Department of Biology - Genetics
Constrating signatures of thermal stability evolution in ray-finned fish mitochondrial DNA-encoded proteins
Author(s): Bruneaux, M, Thalmann, O, Vasemägi, A, Primmer, C
Ray-finned fishes (actinopterygii) have successfully colonized almost all aquatic habitats, exploiting a wide range of temperature, salinity, oxygen level and hydrostatic pressure conditions. Temperature in particular is a strong environmental constraint driving adaptation, and several recent studies have detected signals of selection on mitochondrial genome along latitudinal or altitudinal gradients as well as an interaction between mitochondrial and nuclear genotypes in determining metabolic performance. Numerous actinopterygii complete mitochondrial genomes are now available and crystallographic structures have been determined for most of the 13 mitochondrial DNA-encoded proteins. Concomitantly, studies of the structural differences between mesophilic and thermophilic (optimal growth temperature > 50°C) microorganisms have provided useful insights into the general evolutionary patterns leading to increased protein thermal stability. In this context, we used all currently available actinopterygii mitochondrial genomes in relation with an environmental database (FishBase) to test whether there was an association between the thermal stability of mtDNA-encoded proteins and the environmental temperature commonly inhabited by the species. Several predictors of thermal stability (local structural entropy, amino acid compositional bias, hydrophobicity) were used with and without prior partitioning of the protein sequences into transmembrane and exposed regions. Phylogenetically independent contrasts were calculated to test the relationship between stability and environmental temperature. Signatures of increased predicted thermal stability with increasing environmental temperature were detected for some but not all of the proteins, thus suggesting that environmental temperature constrains the evolution of mtDNA-encoded protein stability in ray-finned fishes but that this constraint is not homogeneous among proteins.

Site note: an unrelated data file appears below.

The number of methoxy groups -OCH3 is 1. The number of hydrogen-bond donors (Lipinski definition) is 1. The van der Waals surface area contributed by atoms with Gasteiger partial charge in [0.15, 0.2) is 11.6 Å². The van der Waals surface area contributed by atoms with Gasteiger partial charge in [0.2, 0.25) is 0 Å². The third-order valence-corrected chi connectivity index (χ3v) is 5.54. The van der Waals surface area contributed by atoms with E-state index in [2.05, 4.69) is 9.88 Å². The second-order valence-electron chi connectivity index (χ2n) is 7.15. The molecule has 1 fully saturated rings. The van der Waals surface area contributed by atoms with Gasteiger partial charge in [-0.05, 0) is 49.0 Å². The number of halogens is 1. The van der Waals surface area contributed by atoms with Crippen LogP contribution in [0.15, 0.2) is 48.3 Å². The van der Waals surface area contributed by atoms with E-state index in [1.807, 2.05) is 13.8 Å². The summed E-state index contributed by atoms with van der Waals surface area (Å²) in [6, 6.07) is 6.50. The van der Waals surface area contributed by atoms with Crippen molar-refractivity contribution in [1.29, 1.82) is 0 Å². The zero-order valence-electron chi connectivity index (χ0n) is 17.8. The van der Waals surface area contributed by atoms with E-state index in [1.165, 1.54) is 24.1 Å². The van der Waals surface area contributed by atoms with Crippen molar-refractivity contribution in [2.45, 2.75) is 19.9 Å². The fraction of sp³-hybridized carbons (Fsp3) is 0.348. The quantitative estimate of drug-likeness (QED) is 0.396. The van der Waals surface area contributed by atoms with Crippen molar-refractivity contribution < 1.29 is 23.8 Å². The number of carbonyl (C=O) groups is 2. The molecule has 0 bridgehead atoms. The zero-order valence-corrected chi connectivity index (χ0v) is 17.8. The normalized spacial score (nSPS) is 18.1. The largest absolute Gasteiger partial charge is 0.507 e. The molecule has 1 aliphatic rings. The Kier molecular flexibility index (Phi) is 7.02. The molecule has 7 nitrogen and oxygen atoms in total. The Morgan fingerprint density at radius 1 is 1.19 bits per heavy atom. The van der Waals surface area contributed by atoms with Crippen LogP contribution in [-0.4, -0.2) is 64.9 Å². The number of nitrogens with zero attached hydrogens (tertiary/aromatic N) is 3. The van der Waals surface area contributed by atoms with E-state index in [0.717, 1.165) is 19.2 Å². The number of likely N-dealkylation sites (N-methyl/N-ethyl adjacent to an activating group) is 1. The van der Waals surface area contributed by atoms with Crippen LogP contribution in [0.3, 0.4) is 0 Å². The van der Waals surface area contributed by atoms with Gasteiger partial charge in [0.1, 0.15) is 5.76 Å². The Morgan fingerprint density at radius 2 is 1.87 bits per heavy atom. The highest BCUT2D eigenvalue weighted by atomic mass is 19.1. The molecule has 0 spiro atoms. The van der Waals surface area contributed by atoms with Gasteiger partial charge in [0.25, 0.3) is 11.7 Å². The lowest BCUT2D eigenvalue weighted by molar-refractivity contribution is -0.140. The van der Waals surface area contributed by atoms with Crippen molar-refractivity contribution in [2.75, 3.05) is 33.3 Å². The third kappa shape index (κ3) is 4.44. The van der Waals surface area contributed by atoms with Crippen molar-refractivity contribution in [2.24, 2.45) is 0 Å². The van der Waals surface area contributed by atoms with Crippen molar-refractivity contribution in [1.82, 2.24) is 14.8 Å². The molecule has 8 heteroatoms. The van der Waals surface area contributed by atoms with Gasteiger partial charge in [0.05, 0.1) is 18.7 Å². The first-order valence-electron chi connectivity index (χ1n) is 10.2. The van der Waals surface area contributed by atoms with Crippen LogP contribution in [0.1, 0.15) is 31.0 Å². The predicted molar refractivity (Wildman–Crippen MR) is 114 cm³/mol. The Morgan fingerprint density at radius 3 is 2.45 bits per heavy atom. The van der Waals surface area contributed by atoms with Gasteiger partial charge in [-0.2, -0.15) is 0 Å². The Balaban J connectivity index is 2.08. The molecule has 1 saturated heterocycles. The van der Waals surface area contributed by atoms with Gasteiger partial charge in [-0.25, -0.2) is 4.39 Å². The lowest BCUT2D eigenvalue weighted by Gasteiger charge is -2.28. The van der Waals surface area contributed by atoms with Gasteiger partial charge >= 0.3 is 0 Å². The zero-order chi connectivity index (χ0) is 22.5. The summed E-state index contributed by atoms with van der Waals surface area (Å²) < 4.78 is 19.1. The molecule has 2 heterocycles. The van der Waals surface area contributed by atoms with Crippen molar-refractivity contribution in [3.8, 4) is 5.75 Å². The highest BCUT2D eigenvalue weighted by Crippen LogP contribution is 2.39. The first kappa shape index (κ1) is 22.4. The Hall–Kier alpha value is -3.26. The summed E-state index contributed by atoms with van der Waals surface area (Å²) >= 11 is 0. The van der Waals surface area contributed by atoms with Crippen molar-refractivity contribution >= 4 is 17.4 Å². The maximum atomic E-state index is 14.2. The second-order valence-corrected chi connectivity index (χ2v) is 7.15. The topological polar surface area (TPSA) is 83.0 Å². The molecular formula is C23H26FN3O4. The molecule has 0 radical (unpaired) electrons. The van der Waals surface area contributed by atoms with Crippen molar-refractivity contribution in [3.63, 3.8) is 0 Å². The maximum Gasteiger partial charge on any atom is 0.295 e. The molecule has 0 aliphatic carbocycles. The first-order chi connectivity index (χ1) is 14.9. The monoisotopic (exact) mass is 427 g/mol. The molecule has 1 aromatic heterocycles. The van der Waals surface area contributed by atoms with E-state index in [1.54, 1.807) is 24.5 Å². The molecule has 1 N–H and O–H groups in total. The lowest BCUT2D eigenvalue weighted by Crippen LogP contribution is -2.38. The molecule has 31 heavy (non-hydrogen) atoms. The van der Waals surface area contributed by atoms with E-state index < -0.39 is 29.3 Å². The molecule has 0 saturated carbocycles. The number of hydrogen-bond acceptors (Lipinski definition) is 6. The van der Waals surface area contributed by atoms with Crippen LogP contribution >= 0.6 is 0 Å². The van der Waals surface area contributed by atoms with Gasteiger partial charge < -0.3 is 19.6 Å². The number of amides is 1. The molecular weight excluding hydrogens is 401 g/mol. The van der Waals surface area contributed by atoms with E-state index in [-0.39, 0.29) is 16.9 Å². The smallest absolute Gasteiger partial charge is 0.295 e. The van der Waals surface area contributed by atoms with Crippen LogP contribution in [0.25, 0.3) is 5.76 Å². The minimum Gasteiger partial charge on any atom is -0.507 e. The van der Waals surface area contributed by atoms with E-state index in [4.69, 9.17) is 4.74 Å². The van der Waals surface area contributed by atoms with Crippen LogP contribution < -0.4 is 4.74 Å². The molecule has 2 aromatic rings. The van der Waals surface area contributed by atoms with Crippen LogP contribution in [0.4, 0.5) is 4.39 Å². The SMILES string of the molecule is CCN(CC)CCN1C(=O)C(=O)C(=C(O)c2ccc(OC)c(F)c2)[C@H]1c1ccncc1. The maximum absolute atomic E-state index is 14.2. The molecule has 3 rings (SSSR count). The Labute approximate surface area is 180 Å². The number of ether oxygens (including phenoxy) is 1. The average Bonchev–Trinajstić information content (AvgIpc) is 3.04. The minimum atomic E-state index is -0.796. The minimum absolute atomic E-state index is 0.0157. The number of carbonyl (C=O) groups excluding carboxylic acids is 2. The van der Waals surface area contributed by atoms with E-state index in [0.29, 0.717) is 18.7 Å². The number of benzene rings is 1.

Vector-borne Viral Diseases programme
Ecological niche evolution, phylogeography and thermal adaptation studies in Drosophila americana suggest it is a plastic species
Author(s): Morales-Hojas, R, Sillero, N, Reis, M, Vieira, C, Vieira, J
The study of ecological niche evolution is fundamental to understand how the environment influences species distributions and the role it plays in adaptation to divergent environments and species formation. Drosophila americana is widely distributed in North America. It comprises two chromosomal forms distributed in a north-south cline (chromosomes X/4 fused and non-fused, respectively), which is maintained by selection. Here we present a study of the ecological niche evolution and thermal adaptation of D. americana and the two chromosomal forms with the aim of understanding how they respond to a variety of environmental conditions. For this, we have used Ecological Niche Modelling, phylogeographic analysis and performance (locomotor and developmental time) experiments. Temperature is the environmental factor that contributes most to the ecological niches, although the relevance of precipitation is also high in the model of the Southern populations. Thermal performance experiments show no difference in the locomotor activity across a temperature range of 15º to 38ºC between flies from the north and the south of its distribution. Finally, we have modelled the past distribution of the species; its range during the last glacial maximum (LGM) was reduced to the southernmost of North America, while they had a similar distribution during the last interglacial (LIG) as currently. Analysis of the demographic history, nevertheless, detects no bottlenecks during the LGM. These results suggest that D. americana displays a plastic adaptation to the different temperatures of their distribution and do not support niche conservatism in Drosophila.